Jamaica | Feb 28, 2023

Greater need for hybrid studies as AI set to replace human labour: policy development specialist

Vanassa McKenzie

Vanassa McKenzie / Our Today

Reading Time: 3 minutes

Since the launch of the artificial intelligence (AI) chatbot, ChatGPT, in late November last year, there have been increasing concerns surrounding job security for many people across several disciplines worldwide.

The chatbot launched by OpenAI, an American AI research laboratory, is very multifaceted with the ability to write emails, essays, and poems and generate codes based on a prompt.

ChatGPT is now being employed by several organisations to replace half of their staff in completing tasks such as marketing, responding to customers’ queries and creating advertisements. Not only do AI chatbots have the potential to increase the productivity of organisations, but it also helps to cut costs, thus increasing the organisation’s profits.

A response by ChatGPT, an AI chatbot developed by OpenAI, is seen on its website in this illustration picture taken on February 9, 2023. (File Photo: REUTERS/Florence Lo/Illustration)

With the myriad of benefits available from the use of the ChatGPT, this poses several threats to the manual labour force and also places focus on universities to ramp up their academic offering to students to make them more competitive in the labour force.

Professor Anthony Clayton, the Alcan professor of Caribbean Sustainable Development at the University of the West Indies (UWI), outlined that it has been estimated that, by 2050, several jobs that humans are currently doing will be replaced by robotics and artificial intelligence.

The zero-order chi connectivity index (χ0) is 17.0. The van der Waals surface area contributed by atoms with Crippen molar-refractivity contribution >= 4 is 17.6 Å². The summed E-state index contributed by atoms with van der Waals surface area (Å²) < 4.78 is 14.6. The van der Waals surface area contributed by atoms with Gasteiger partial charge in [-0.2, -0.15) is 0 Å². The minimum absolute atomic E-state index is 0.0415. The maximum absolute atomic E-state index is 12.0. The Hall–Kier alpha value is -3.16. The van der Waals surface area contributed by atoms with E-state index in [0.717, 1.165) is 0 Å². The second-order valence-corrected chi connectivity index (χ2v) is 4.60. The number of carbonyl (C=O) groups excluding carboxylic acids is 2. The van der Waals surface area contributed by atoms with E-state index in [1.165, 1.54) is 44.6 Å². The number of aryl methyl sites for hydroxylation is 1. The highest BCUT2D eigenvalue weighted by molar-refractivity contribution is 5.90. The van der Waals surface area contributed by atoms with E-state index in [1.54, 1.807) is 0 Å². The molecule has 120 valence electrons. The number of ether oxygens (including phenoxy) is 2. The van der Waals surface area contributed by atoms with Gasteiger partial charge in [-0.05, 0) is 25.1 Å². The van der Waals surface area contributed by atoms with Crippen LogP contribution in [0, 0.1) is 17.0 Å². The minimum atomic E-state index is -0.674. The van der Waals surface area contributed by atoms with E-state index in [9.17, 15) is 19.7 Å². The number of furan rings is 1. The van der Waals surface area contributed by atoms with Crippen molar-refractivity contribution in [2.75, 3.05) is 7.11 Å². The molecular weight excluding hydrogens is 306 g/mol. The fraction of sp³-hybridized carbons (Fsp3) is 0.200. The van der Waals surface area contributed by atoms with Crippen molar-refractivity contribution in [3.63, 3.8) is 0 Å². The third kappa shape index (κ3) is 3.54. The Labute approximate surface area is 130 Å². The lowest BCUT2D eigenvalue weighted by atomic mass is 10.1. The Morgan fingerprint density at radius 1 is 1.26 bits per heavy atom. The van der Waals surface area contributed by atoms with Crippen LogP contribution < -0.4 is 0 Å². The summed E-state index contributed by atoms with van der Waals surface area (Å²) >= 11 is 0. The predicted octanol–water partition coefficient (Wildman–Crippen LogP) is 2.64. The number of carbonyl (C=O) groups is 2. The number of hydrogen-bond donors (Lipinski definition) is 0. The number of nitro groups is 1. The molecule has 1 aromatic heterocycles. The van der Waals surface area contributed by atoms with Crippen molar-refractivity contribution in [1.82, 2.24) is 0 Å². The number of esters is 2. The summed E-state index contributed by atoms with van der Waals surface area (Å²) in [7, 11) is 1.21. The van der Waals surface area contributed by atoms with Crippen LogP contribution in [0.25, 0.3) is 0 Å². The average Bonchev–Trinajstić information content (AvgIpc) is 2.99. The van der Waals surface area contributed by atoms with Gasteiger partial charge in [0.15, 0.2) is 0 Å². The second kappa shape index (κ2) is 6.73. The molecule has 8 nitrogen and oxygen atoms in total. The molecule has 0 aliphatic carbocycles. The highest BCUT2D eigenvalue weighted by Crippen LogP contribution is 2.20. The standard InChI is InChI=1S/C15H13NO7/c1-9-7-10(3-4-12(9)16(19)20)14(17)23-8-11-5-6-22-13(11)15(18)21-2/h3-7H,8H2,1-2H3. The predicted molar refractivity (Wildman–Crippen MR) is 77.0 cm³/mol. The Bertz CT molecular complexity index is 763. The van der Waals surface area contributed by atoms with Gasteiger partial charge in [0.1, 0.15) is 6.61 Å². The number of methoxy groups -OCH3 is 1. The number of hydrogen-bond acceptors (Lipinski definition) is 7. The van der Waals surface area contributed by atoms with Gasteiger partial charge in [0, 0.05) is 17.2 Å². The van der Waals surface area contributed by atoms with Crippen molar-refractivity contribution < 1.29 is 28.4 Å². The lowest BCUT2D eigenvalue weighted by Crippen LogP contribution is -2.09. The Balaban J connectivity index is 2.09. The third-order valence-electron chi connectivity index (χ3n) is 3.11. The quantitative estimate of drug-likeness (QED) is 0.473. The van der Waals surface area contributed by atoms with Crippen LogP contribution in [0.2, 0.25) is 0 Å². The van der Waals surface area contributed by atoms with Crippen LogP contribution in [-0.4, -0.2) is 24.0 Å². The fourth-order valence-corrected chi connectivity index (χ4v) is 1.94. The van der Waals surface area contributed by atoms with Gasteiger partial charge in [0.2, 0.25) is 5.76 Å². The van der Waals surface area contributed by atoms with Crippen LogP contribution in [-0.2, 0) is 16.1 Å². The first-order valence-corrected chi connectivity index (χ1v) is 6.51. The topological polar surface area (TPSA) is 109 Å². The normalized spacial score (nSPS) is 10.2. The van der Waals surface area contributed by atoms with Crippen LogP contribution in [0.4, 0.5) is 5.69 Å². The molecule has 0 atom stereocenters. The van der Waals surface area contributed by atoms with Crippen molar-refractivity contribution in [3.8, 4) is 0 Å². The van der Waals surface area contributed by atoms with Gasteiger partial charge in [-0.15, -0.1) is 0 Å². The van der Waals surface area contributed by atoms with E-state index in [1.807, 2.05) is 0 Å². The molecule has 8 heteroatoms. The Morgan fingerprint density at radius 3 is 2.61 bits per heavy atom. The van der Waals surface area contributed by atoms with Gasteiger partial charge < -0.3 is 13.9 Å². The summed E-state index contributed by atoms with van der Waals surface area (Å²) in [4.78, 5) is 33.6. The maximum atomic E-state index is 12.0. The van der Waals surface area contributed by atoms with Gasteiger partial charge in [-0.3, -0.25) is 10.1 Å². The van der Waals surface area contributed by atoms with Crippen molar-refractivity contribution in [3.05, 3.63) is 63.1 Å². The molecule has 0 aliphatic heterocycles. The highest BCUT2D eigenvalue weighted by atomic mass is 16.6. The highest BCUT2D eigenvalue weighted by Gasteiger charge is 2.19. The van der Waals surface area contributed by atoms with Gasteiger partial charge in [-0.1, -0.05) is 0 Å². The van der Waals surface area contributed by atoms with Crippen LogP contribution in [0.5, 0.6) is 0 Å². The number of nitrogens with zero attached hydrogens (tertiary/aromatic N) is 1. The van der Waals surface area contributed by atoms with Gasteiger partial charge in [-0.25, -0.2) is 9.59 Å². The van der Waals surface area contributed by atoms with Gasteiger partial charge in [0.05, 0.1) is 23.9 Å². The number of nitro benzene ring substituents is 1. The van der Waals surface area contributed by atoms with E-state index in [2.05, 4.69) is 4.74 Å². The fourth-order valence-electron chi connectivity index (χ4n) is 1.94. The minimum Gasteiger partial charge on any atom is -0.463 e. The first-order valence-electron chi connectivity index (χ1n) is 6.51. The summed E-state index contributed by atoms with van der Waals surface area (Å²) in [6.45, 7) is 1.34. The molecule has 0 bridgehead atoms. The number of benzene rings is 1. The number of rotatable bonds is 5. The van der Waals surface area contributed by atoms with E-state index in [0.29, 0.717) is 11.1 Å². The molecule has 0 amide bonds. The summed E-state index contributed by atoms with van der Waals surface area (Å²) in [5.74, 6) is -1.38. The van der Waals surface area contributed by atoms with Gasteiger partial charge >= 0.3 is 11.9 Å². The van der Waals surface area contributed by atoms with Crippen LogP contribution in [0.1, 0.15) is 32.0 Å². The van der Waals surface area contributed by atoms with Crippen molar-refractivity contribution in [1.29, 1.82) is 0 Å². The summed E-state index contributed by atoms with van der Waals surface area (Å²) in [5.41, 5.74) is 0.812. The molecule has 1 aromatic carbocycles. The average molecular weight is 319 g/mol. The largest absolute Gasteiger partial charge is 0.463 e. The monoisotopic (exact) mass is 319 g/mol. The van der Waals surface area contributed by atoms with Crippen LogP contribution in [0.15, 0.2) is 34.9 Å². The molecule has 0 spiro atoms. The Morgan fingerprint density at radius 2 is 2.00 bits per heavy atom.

“A lot of the jobs we do today, are going to be done better, faster, more quickly and more reliably by robotics and artificial intelligence and that includes a lot of the activities that we think of as requiring specialist skills,” he said.

He noted that the jobs that could be replaced by AI vary based on the structure of the economy, so it could be as little as 30 per cent in some countries, and as much as 80 to 90 per cent in others.

Professor Anthony Clayton, the Alcan professor of Caribbean Sustainable Development at the University of the West Indies (UWI).

Clayton noted that, while there will be a need for specialists in their various disciplines – such as medicine, engineering, the food industry and others, they will not be needed in large numbers.

“We have software that can look at mammograms and detect the risk of a cancer, with an accuracy level which is better than most medical consultants. While we do need those medical specialist, we don’t need as many because we will be able to use artificial intelligence to a lot of things that need manual processing,” he added.

Greater need for interdisciplinary studies

The policy development specialist pinpointed that universities will now need to develop interdisciplinary studies, a customizable degree program that combines two or more areas of study into one discipline.

“I don’t think in the future you will be going to university to do a traditional degree, I think you will be going to university to acquire a combination of skill sets which will enable you to operate effectively in range of different working environment,” he said.

He explained that developed countries such as the United Kingdom have already started to offer interdisciplinary studies to their students which equips them with the skills to be more competitive in the job market.

Professor Clayton further noted with the advancement in technology such as ChatGPT, there will be the development of new jobs to suit the labour market.

“Every time there is a major advancement in technology, it has destroyed some jobs and it has created other jobs. But we don’t know exactly what those new jobs will be, the one thing we can be sure of is that you will not just be able to get by with one skill in the future you will need to have multiple [skills],” he outlined.


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